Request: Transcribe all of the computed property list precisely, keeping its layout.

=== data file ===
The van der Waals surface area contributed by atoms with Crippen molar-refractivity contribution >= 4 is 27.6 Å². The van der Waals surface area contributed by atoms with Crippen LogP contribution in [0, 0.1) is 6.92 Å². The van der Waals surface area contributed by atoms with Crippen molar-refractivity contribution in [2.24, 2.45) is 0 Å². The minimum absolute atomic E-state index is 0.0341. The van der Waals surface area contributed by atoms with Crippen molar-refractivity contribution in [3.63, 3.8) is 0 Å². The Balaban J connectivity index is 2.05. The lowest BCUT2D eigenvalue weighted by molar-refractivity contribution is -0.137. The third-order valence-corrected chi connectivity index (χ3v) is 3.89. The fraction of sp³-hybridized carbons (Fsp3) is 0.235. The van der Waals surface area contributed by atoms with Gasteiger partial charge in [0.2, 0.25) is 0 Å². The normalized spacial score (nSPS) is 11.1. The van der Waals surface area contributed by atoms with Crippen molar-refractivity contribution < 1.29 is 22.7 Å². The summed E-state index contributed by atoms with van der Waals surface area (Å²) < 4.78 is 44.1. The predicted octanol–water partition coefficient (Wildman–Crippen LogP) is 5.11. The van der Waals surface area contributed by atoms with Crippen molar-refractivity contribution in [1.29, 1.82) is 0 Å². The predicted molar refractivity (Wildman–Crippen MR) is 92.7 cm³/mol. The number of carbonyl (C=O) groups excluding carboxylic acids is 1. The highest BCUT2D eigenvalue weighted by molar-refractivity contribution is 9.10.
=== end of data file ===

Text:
The van der Waals surface area contributed by atoms with Crippen molar-refractivity contribution >= 4 is 27.6 Å². The van der Waals surface area contributed by atoms with Crippen LogP contribution in [0, 0.1) is 6.92 Å². The van der Waals surface area contributed by atoms with Crippen molar-refractivity contribution in [2.24, 2.45) is 0 Å². The minimum absolute atomic E-state index is 0.0341. The van der Waals surface area contributed by atoms with Crippen molar-refractivity contribution in [3.63, 3.8) is 0 Å². The Balaban J connectivity index is 2.05. The lowest BCUT2D eigenvalue weighted by molar-refractivity contribution is -0.137. The third-order valence-corrected chi connectivity index (χ3v) is 3.89. The fraction of sp³-hybridized carbons (Fsp3) is 0.235. The van der Waals surface area contributed by atoms with Gasteiger partial charge in [0.2, 0.25) is 0 Å². The normalized spacial score (nSPS) is 11.1. The van der Waals surface area contributed by atoms with Crippen molar-refractivity contribution < 1.29 is 22.7 Å². The summed E-state index contributed by atoms with van der Waals surface area (Å²) < 4.78 is 44.1. The predicted octanol–water partition coefficient (Wildman–Crippen LogP) is 5.11. The van der Waals surface area contributed by atoms with Crippen molar-refractivity contribution in [1.29, 1.82) is 0 Å². The predicted molar refractivity (Wildman–Crippen MR) is 92.7 cm³/mol. The number of carbonyl (C=O) groups excluding carboxylic acids is 1. The highest BCUT2D eigenvalue weighted by molar-refractivity contribution is 9.10.